Board candidates discuss requiring black studies courses in schools

1 year 4 months 1 day ago March 23, 2016 Mar 23, 2016 Wednesday, March 23 2016 Wednesday, March 23, 2016 8:11:00 PM CDT in Top Stories
By: Ashley Holt, KOMU 8 Reporter & Hli Yang, KOMU 8 Digital Producer

COLUMBIA – Columbia’s school board election reignited the conversation on teaching required black studies courses in Columbia Public Schools.

At Tuesday’s Columbia Board of Education candidate debate, all candidates supported adding more black studies into the district’s curriculum.

Current board member Jan Mees, who is running for re-election, said it was a unique question when the board was asked about adding more black studies courses.

“As our world continues to expand and diversify, the more we can do to help our students learn about people other than themselves, is really a win-win situation for everybody,” Mees said. 

Columbia Public Schools said it believes it’s just as important that students learn black history as the history of other races and religion.

CPS provided a list of courses that teach different cultures.


Columbia Public Schools currently offers an African-American Studies and Studies in American Race, Gender, and Ethnicity at Battle High School, Hickman High School, and Rock Bridge High School.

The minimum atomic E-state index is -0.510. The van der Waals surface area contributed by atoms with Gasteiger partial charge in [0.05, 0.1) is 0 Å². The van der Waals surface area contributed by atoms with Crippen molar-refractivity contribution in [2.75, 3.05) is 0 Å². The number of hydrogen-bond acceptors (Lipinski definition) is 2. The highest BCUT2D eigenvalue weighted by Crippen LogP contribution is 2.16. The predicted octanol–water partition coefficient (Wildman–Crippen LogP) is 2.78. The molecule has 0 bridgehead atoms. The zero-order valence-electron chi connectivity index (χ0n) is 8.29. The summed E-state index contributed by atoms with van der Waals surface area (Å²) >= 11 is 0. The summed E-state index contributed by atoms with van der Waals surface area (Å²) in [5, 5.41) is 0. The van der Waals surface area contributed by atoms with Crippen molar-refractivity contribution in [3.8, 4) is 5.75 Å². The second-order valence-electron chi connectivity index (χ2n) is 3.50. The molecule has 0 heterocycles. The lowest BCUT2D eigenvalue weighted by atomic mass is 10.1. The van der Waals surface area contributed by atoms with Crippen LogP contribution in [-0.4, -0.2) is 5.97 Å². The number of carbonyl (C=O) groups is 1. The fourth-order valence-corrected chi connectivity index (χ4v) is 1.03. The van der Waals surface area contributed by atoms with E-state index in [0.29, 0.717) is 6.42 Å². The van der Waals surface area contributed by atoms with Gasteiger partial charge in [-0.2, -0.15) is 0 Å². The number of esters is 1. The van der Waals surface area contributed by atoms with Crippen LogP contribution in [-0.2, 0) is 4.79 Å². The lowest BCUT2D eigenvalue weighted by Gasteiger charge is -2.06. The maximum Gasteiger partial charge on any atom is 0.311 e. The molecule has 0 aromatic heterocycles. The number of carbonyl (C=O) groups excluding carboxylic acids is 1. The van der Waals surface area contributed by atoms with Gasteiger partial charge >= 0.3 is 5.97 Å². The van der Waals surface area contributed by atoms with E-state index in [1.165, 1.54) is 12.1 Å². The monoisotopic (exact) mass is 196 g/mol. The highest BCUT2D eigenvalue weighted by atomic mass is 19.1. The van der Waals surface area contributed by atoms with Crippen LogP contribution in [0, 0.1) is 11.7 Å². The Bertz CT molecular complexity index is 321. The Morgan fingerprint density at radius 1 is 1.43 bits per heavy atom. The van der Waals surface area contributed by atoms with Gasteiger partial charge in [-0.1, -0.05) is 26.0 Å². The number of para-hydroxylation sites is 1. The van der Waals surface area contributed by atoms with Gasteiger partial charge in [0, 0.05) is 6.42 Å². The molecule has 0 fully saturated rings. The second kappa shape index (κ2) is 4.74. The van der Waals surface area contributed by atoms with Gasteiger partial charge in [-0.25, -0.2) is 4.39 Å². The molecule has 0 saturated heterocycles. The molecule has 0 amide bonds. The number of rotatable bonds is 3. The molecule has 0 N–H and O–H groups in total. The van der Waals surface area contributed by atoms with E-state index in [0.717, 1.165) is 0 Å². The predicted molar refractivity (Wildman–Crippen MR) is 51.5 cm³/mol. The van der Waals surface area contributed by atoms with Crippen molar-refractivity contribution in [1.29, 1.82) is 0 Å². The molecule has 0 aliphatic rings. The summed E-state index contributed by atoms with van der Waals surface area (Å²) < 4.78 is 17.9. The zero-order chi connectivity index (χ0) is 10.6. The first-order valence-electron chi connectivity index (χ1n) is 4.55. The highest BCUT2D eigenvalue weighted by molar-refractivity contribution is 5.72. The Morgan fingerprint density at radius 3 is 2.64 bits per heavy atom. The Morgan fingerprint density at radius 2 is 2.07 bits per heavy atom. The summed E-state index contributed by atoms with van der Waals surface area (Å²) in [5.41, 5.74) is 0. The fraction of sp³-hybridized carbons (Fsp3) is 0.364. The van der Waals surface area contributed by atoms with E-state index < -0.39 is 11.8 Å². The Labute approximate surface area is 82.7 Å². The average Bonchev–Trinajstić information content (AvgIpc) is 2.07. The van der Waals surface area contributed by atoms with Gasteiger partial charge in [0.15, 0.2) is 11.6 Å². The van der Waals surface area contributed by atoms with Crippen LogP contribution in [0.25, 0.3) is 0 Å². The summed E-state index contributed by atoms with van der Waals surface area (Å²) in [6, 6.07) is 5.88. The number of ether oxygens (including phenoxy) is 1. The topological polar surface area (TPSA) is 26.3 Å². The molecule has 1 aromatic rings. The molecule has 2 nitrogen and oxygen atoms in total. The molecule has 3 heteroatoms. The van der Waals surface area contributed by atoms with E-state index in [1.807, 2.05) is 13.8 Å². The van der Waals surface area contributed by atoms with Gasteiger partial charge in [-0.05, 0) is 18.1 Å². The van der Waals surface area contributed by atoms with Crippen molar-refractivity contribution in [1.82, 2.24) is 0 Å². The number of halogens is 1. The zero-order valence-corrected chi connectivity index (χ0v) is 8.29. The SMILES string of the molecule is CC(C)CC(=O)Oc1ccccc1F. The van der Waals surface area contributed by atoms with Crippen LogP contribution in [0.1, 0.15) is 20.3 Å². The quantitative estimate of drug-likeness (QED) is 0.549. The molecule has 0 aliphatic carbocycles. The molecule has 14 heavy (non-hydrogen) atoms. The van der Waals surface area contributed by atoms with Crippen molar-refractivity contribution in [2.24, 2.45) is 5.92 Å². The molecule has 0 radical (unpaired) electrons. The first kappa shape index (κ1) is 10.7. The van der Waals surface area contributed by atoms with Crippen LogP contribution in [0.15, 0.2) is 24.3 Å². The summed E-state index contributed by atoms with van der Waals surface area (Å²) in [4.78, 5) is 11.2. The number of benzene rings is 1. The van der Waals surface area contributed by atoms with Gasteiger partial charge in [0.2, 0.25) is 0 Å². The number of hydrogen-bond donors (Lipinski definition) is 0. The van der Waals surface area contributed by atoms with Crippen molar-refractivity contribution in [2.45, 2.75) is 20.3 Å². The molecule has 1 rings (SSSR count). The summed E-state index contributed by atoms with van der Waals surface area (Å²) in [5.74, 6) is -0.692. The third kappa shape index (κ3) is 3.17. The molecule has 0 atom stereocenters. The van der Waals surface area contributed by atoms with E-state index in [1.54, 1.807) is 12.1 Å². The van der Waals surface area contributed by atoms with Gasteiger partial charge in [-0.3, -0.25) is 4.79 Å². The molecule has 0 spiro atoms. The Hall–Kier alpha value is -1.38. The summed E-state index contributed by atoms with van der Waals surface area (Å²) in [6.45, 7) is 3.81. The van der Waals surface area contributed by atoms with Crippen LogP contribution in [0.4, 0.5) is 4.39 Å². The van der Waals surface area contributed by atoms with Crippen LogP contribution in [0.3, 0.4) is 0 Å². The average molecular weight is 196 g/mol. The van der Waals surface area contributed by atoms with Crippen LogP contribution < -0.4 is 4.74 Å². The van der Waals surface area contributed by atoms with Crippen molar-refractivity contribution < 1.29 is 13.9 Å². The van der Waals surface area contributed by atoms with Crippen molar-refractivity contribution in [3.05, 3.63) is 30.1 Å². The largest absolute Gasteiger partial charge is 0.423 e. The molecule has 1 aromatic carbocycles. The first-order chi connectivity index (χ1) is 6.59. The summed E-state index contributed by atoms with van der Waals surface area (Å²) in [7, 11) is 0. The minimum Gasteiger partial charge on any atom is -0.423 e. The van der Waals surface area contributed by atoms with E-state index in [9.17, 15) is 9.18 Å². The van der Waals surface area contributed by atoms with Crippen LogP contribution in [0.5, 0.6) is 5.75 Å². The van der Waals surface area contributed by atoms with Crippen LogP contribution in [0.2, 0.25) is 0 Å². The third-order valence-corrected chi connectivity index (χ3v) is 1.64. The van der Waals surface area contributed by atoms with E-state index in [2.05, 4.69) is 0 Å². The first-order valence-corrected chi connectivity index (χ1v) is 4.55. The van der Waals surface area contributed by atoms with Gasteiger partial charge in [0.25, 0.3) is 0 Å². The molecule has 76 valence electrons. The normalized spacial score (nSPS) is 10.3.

These classes, along with other classes that teach inclusiveness and cultures, are offered, but not required.

MU Black Studies Department Chair Stephanie Shonekan said black studies should be a requirement. She said giving students the opportunity to learn something about black people is a step in the right direction.

“What we’ve done this far hasn’t worked, we know,” Shonekan said. “Because of the types of tensions that still exist. And perhaps the reasons for those tensions is that there are a whole lot of people who don’t know, who don’t have a real understanding of what the black identity and the black identities in America are.”

MU student Luria Freeman said she was taught black studies in elementary school and has taken two black studies courses at MU.  She said she has benefited from taking those classes and it should be a requirement.  

“People who don’t get that are really being cheated,” Freeman said. “They’re coming into adulthood with a really skewed version of what they think our history is, which is affecting how they think of topics such as institutional racism.”

Shonekan said offering courses about other races or religion is welcomed, but courses about black studies should be the requirement. She said the problems in the U.S. for the past 5-20 years have been with the ways in which African Americans have been dealt with and perceived.

“We haven’t had a problem with Irish-American youth, in a pattern, as we’ve seen with African Americans,” Shonekan said. “We could say everyone should learn about stars, but stars have not been our problem in the last decade, race has been the problem.”

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